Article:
Roxana Gabriela Soos

We hear more and more about the advantages of being on social media, success stories and how one can promote their business using just that: social media. With Facebook, Twitter, Instagram or LinkedIn within everyone’s reach, targeting a wider audience is just a click or touch away. However, many artists dread the interaction as they prefer to be in their studios creating and not in front of people, talking about their art. So how can they use it to their advantage without compromising their precious time creating?

Tip 1 Making time

We know that not all artists are full-time artists, many have day jobs too, but putting some time aside for social media, shouldn’t be impossible. It doesn’t have to be an everyday chore, but if you find in your busy schedule a couple of hours a week, it should be enough to get you started. Share your work and tag the galleries or platforms that you are selling through so they can see you. If you get tagged, take some time to comment and share.


Zoe Elizabeth Norman
Zoe Elizabeth Norman


Check if you are tagged in galleries’ posts and make a comment, thanking for the share.

Share other people’s work, not just your own.

If you like other artists’ work, you can comment with just a simple heart if you can’t think of anything else to write. The more you share and comment, the better the chances are for that gallery to be seen and you and your art could benefit from it, too.

Keep an eye on the websites that you are selling through and notice any changes. Give feedback on the changes and share these with others. Read and share their blog posts, interviews with artists and gallery news as often as you can. Galleries work hard to reach as many people as they can, organically, but they need the artists’ help, too.

Do send updates about your work regularly as galleries want to know about your successes. Did you have a famous customer who gives you permission to share it with the world? Please tell. Did you get published in a magazine? We want to know about it. Do you have a nice studio or working space? Please show it to us. Do you have an interesting hobby? Please share.


Our artist Gillian Luff with actor Ricky Grover
Our artist Gillian Luff with actor Ricky Grover


Don’t post your own paintings when galleries share other artists’ work. They normally have a high number of sellers so they try really hard to be fair and share as many artists as they can. So instead of posting a link to your art when other artists are promoted, simply post on your own page and tag the gallery as this way it is more likely that the gallery will share your post.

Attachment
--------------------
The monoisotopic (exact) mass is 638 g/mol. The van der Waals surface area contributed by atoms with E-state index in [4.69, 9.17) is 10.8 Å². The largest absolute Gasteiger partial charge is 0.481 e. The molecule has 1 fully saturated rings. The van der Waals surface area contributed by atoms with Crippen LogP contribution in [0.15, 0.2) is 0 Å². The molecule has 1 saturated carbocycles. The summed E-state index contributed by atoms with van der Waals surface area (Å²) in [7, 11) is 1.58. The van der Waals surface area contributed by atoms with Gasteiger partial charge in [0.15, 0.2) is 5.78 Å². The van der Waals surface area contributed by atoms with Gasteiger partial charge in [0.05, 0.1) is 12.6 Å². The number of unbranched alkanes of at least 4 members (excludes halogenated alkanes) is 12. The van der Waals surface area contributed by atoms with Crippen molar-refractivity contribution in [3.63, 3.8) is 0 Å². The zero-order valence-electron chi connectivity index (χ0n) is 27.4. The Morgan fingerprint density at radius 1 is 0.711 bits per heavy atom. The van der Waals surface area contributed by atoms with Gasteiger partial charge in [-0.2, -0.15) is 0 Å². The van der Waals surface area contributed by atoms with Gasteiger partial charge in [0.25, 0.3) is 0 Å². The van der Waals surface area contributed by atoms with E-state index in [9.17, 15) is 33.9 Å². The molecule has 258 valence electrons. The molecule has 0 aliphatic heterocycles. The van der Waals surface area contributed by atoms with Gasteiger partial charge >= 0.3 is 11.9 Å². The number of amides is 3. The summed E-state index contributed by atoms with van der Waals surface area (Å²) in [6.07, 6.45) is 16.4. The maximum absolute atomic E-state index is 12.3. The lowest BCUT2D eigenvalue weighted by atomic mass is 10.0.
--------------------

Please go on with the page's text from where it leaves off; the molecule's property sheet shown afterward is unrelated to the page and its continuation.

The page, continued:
We know this is a hard one, but try not to tag two or more galleries in one post as the chance of them sharing or commenting is almost zero. Instead, you can create two or three posts for each gallery (even when you share the same work) to increase the chance to be shared by that gallery.

Tip 2 Treat each social media platform differently

Instagram is a visual platform and it is worth having a page there to share your work. Please tag us in your posts and please share any news you might have. Instagram is a great platform to show your work in progress photos, your studio, your tools and you at work. Invest in a camera and learn to take your own photos, but the phones have good cameras nowadays, too. Give it a try and in no time you’ll be an expert.

Facebook exposure is still one of the most popular choices for artists so it is worth creating an artist page and share your work there. Galleries try to tag artists as much as they can in their posts, but please note that personal profiles can’t be tagged. The advantages of having a page is that you can keep your art and your personal profiles separate.

YouTube channel could be a great way to share your work-in-progress videos, exhibitions, techniques or any news you might have. If you are not camera-shy, this could be a great promotional tool. If you make videos, please tell us about them so we can share them on our social media, too.

Twitter is another great platform to share your work and if you have some time to research it, there are many events happening on twitter that you could be part of such as art exhibitions, handmade gifts ideas or ‘made in’. This is a great way to promote your art, make new friends and be part of a community.


Lucy Moore new studio
Lucy Moore new studio

Tip 3: Research #hashtags

Instagram and Twitter are mainly hashtag-based. On Instagram, you can add as many as 30 hashtags so make sure you make the most of it. All hashtags need to be related to your post but it is worth putting a few minutes aside and research a few hashtags like #art #fineart #handpainted #artcollector and see what images come up. See what other tags are used and try to incorporate them in your posts, too.

Suggested hashtags:











This article is not exhaustive so if you have more tips, we want to hear from you. Equally, if you have a success story using social media, you can write a short guide for our artists and we are more than happy to publish it on our online magazine. If you have created a hashtag, please tell us about it as well as any other tips you have on using hashtags for each platform.